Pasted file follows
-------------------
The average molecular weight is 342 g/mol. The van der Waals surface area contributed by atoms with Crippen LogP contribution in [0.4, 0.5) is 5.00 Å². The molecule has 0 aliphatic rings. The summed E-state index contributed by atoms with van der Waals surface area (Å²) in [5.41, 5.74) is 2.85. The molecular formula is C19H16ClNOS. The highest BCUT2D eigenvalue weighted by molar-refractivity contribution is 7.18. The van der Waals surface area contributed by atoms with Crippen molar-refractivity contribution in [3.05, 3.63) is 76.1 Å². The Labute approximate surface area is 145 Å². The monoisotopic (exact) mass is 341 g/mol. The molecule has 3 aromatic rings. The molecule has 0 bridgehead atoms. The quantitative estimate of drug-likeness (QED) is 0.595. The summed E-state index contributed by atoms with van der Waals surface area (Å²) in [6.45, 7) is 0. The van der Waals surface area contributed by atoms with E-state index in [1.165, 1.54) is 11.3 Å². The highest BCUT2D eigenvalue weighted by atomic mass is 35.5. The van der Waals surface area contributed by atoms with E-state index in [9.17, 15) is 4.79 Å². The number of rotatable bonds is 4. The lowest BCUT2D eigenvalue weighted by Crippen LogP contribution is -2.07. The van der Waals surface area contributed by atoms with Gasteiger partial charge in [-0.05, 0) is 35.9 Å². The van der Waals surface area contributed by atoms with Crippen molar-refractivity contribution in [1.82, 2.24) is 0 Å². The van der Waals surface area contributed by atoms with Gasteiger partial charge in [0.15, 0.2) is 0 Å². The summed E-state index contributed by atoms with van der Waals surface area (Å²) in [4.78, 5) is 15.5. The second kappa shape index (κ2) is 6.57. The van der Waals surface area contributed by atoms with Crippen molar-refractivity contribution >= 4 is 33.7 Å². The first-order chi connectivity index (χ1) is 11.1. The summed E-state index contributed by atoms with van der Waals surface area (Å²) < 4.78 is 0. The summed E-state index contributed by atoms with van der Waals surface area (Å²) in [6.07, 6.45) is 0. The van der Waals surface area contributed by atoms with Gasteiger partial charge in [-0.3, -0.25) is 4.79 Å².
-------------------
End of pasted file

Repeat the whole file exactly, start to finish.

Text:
The average molecular weight is 342 g/mol. The van der Waals surface area contributed by atoms with Crippen LogP contribution in [0.4, 0.5) is 5.00 Å². The molecule has 0 aliphatic rings. The summed E-state index contributed by atoms with van der Waals surface area (Å²) in [5.41, 5.74) is 2.85. The molecular formula is C19H16ClNOS. The highest BCUT2D eigenvalue weighted by molar-refractivity contribution is 7.18. The van der Waals surface area contributed by atoms with Crippen molar-refractivity contribution in [3.05, 3.63) is 76.1 Å². The Labute approximate surface area is 145 Å². The monoisotopic (exact) mass is 341 g/mol. The molecule has 3 aromatic rings. The molecule has 0 bridgehead atoms. The quantitative estimate of drug-likeness (QED) is 0.595. The summed E-state index contributed by atoms with van der Waals surface area (Å²) in [6.45, 7) is 0. The van der Waals surface area contributed by atoms with E-state index in [1.165, 1.54) is 11.3 Å². The highest BCUT2D eigenvalue weighted by atomic mass is 35.5. The van der Waals surface area contributed by atoms with E-state index in [9.17, 15) is 4.79 Å². The number of rotatable bonds is 4. The lowest BCUT2D eigenvalue weighted by Crippen LogP contribution is -2.07. The van der Waals surface area contributed by atoms with Gasteiger partial charge in [-0.05, 0) is 35.9 Å². The van der Waals surface area contributed by atoms with Crippen molar-refractivity contribution in [1.82, 2.24) is 0 Å². The van der Waals surface area contributed by atoms with Gasteiger partial charge in [0.15, 0.2) is 0 Å². The summed E-state index contributed by atoms with van der Waals surface area (Å²) in [4.78, 5) is 15.5. The second kappa shape index (κ2) is 6.57. The van der Waals surface area contributed by atoms with Crippen molar-refractivity contribution >= 4 is 33.7 Å². The first-order chi connectivity index (χ1) is 11.1. The summed E-state index contributed by atoms with van der Waals surface area (Å²) < 4.78 is 0. The summed E-state index contributed by atoms with van der Waals surface area (Å²) in [6.07, 6.45) is 0. The van der Waals surface area contributed by atoms with Gasteiger partial charge in [-0.3, -0.25) is 4.79 Å².